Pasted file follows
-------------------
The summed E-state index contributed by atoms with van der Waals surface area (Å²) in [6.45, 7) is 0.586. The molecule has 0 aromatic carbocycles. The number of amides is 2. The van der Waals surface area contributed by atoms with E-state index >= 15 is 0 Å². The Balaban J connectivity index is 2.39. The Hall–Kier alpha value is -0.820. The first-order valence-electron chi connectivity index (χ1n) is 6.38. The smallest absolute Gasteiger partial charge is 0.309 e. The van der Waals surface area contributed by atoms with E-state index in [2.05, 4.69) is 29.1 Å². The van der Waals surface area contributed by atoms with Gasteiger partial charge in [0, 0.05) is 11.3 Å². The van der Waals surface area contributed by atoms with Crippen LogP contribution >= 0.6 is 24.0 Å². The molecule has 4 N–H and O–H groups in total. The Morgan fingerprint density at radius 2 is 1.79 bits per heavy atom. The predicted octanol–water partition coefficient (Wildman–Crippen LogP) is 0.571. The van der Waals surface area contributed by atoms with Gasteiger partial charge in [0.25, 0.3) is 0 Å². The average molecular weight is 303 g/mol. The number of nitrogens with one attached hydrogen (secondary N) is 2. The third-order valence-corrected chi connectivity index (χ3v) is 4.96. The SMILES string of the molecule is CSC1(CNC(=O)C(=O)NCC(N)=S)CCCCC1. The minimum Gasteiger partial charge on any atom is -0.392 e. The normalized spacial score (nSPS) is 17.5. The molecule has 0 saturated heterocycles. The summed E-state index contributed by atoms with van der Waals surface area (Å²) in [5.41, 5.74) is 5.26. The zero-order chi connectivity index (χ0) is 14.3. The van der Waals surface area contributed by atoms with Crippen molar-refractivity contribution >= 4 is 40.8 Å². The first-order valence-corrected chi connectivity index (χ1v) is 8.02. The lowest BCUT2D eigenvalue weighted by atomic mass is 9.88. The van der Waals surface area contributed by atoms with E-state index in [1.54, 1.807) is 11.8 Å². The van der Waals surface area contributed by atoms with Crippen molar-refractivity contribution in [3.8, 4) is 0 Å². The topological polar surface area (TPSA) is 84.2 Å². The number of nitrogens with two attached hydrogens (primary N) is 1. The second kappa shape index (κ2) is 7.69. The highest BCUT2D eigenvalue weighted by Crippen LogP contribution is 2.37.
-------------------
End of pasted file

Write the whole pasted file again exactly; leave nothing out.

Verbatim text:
The summed E-state index contributed by atoms with van der Waals surface area (Å²) in [6.45, 7) is 0.586. The molecule has 0 aromatic carbocycles. The number of amides is 2. The van der Waals surface area contributed by atoms with E-state index >= 15 is 0 Å². The Balaban J connectivity index is 2.39. The Hall–Kier alpha value is -0.820. The first-order valence-electron chi connectivity index (χ1n) is 6.38. The smallest absolute Gasteiger partial charge is 0.309 e. The van der Waals surface area contributed by atoms with E-state index in [2.05, 4.69) is 29.1 Å². The van der Waals surface area contributed by atoms with Gasteiger partial charge in [0, 0.05) is 11.3 Å². The van der Waals surface area contributed by atoms with Crippen LogP contribution >= 0.6 is 24.0 Å². The molecule has 4 N–H and O–H groups in total. The Morgan fingerprint density at radius 2 is 1.79 bits per heavy atom. The predicted octanol–water partition coefficient (Wildman–Crippen LogP) is 0.571. The van der Waals surface area contributed by atoms with Gasteiger partial charge in [0.25, 0.3) is 0 Å². The average molecular weight is 303 g/mol. The number of nitrogens with one attached hydrogen (secondary N) is 2. The third-order valence-corrected chi connectivity index (χ3v) is 4.96. The SMILES string of the molecule is CSC1(CNC(=O)C(=O)NCC(N)=S)CCCCC1. The minimum Gasteiger partial charge on any atom is -0.392 e. The normalized spacial score (nSPS) is 17.5. The molecule has 0 saturated heterocycles. The summed E-state index contributed by atoms with van der Waals surface area (Å²) in [5.41, 5.74) is 5.26. The zero-order chi connectivity index (χ0) is 14.3. The van der Waals surface area contributed by atoms with Crippen molar-refractivity contribution >= 4 is 40.8 Å². The first-order valence-corrected chi connectivity index (χ1v) is 8.02. The lowest BCUT2D eigenvalue weighted by atomic mass is 9.88. The van der Waals surface area contributed by atoms with E-state index in [1.54, 1.807) is 11.8 Å². The van der Waals surface area contributed by atoms with Crippen molar-refractivity contribution in [3.8, 4) is 0 Å². The topological polar surface area (TPSA) is 84.2 Å². The number of nitrogens with two attached hydrogens (primary N) is 1. The second kappa shape index (κ2) is 7.69. The highest BCUT2D eigenvalue weighted by Crippen LogP contribution is 2.37.